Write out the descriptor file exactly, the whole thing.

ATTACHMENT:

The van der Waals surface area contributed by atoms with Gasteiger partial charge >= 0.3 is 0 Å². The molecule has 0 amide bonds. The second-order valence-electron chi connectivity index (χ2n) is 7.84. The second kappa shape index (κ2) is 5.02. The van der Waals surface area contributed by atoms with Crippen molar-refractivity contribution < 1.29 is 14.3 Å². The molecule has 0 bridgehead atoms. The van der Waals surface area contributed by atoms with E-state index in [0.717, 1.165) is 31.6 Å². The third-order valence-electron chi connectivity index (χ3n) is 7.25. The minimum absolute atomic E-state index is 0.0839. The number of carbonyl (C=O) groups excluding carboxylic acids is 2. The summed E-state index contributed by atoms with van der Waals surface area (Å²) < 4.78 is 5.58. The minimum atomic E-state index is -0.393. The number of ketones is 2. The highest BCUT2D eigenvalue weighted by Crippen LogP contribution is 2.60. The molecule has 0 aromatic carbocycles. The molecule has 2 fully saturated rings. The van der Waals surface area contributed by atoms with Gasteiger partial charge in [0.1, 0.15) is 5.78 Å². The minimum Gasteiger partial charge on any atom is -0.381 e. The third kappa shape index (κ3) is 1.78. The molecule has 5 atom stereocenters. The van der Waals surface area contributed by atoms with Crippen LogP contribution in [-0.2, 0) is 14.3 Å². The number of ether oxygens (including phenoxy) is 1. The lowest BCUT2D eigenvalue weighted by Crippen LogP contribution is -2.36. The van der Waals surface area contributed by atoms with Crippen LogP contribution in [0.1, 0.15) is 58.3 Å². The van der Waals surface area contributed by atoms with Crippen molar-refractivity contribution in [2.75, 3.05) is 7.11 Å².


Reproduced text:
The van der Waals surface area contributed by atoms with Gasteiger partial charge >= 0.3 is 0 Å². The molecule has 0 amide bonds. The second-order valence-electron chi connectivity index (χ2n) is 7.84. The second kappa shape index (κ2) is 5.02. The van der Waals surface area contributed by atoms with Crippen molar-refractivity contribution < 1.29 is 14.3 Å². The molecule has 0 bridgehead atoms. The van der Waals surface area contributed by atoms with E-state index in [0.717, 1.165) is 31.6 Å². The third-order valence-electron chi connectivity index (χ3n) is 7.25. The minimum absolute atomic E-state index is 0.0839. The number of carbonyl (C=O) groups excluding carboxylic acids is 2. The summed E-state index contributed by atoms with van der Waals surface area (Å²) < 4.78 is 5.58. The minimum atomic E-state index is -0.393. The number of ketones is 2. The highest BCUT2D eigenvalue weighted by Crippen LogP contribution is 2.60. The molecule has 0 aromatic carbocycles. The molecule has 2 fully saturated rings. The van der Waals surface area contributed by atoms with Gasteiger partial charge in [0.1, 0.15) is 5.78 Å². The minimum Gasteiger partial charge on any atom is -0.381 e. The third kappa shape index (κ3) is 1.78. The molecule has 5 atom stereocenters. The van der Waals surface area contributed by atoms with Crippen LogP contribution in [-0.2, 0) is 14.3 Å². The number of ether oxygens (including phenoxy) is 1. The lowest BCUT2D eigenvalue weighted by Crippen LogP contribution is -2.36. The van der Waals surface area contributed by atoms with Crippen LogP contribution in [0.1, 0.15) is 58.3 Å². The van der Waals surface area contributed by atoms with Crippen molar-refractivity contribution in [2.75, 3.05) is 7.11 Å².